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Simpler "Hello World" Demonstrated In C 582

An anonymous reader writes "Wondering where all that bloat comes from, causing even the classic 'Hello world' to weigh in at 11 KB? An MIT programmer decided to make a Linux C program so simple, she could explain every byte of the assembly. She found that gcc was including libc even when you don't ask for it. The blog shows how to compile a much simpler 'Hello world,' using no libraries at all. This takes me back to the days of programming bare-metal on DOS!"

Submission + - Linux startup does 4x work with MIT intern army (

An anonymous reader writes: If you quadruple your number of coders in one month, you're not supposed to get quadruple the productivity — more like half. But Ksplice (the Linux "never reboot" company we've covered before) did it, and it worked. Key ingredient: MIT down the street. Could this be how Boston competes with Silicon Valley?

Submission + - "Mythical Man-Month" supposedly busted by MIT firm ( 2

An anonymous reader writes: We all know about the Mythical Man-Month, the argument that adding more programmers to a software project just makes it later and later. A Linux startup out of MIT claims to have busted the myth of the myth, using an MIT holiday month to hire 20 college student interns to get all their work done in a month and quadrupling its productivity. This picture shows the interns jammed in like sardines to a tiny room. We've written about them previously, but is this really who you want working on your kernel?

Comment Re:Structure should be at the filesystem level (Score 1) 549

You may be interested to know that AFS has implemented a variant of this feature. The conceit is that filenames can contain a magic string @sys, which gets substituted with the "sysname" of a particular system. This means if someone publishing software over AFS wants to have multi-platform support, they merely have to setup a directory divided by sysname and have compiled versions of the software for each system type they wish to support.

Comment A step in the right direction (Score 1) 160

The first trap you will fall into thinking about this is that it should be the end-all security policy, and will solve our problems. It won't. That's not the intent, and also impossible given our diverse browser ecosystem.

The ability to tell the browser, via out-of-band, non XSS-able information, that certain scripts should not be executed, however, is a very powerful defense in depth measure, and makes it one step harder for attackers to make an attack work.

Security is a war of attrition. Bring it on.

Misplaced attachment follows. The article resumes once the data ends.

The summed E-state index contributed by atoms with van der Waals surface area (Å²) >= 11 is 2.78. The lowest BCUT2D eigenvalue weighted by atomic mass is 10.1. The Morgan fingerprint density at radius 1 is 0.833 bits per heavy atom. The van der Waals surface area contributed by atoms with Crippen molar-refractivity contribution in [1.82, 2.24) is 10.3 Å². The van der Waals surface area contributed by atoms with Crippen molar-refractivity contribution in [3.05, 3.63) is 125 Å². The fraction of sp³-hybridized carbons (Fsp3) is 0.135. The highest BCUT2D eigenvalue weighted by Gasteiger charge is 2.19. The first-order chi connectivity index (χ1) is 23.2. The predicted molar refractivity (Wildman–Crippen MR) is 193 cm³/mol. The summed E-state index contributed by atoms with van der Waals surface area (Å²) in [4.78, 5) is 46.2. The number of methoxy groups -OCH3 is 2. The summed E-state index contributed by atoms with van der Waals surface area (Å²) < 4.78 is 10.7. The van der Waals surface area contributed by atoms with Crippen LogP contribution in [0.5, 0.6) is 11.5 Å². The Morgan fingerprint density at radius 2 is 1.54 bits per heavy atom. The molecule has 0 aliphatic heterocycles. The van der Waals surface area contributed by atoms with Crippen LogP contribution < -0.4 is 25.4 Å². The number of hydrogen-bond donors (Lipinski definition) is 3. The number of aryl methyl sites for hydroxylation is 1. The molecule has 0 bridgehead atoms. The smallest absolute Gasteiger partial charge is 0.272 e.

Comment Re:aix? (Score 1, Insightful) 211

As a typical geek, I don't care much about AIX's concurrent updates. If I were a corporate dude, I probably wouldn't care too much about AIX's concurrent updates (I'd have to have a lot of other good reasons for switching to AIX). As a geek who runs Jaunty, I care a lot about Ksplice. It's awesome. I can run it on all of my boxen. If I were a geek who runs another distro, I don't care much about Ksplice, except maybe for the fact that we're starting to get rebootless updates into mainstream. But if I were a corporate dude, I care a lot about Ksplice: if I pay these dudes, I can get these updates for *any* system. I don't need no special kernel. I don't need no complex process. I just fork over money and these guys make the magic happen. That's powerful.

Comment For you geeks that don't "need" 100% uptime... (Score 2, Interesting) 211

Ksplice is still pretty neat, and worth playing around with (it's very very quick: after installing it's a little like boom boom boom, patches are applied). It also means that you can keep a fully patched kernel without having to compile one yourself every time a new patch comes out; a little different from being rebootless, but eminently useful for us mere mortals.

Comment Re:Fedora doing this since F9.. (Score 4, Informative) 211

That's a collection of shell scripts around the free software Ksplice tool that merely automates the task of downloading the Fedora kernel. (The Ksplice software has been released for over a year, and is also packaged in Ubuntu and in Debian, although the apt repo has newer versions.) Ksplice's Uptrack service is a way to automatically apply Ksplice updates that have been vetted for safety by the Ksplice developers, which is a much more convenient thing unless you like reading every kernel patch daily and testing the resulting Ksplice patch yourself.

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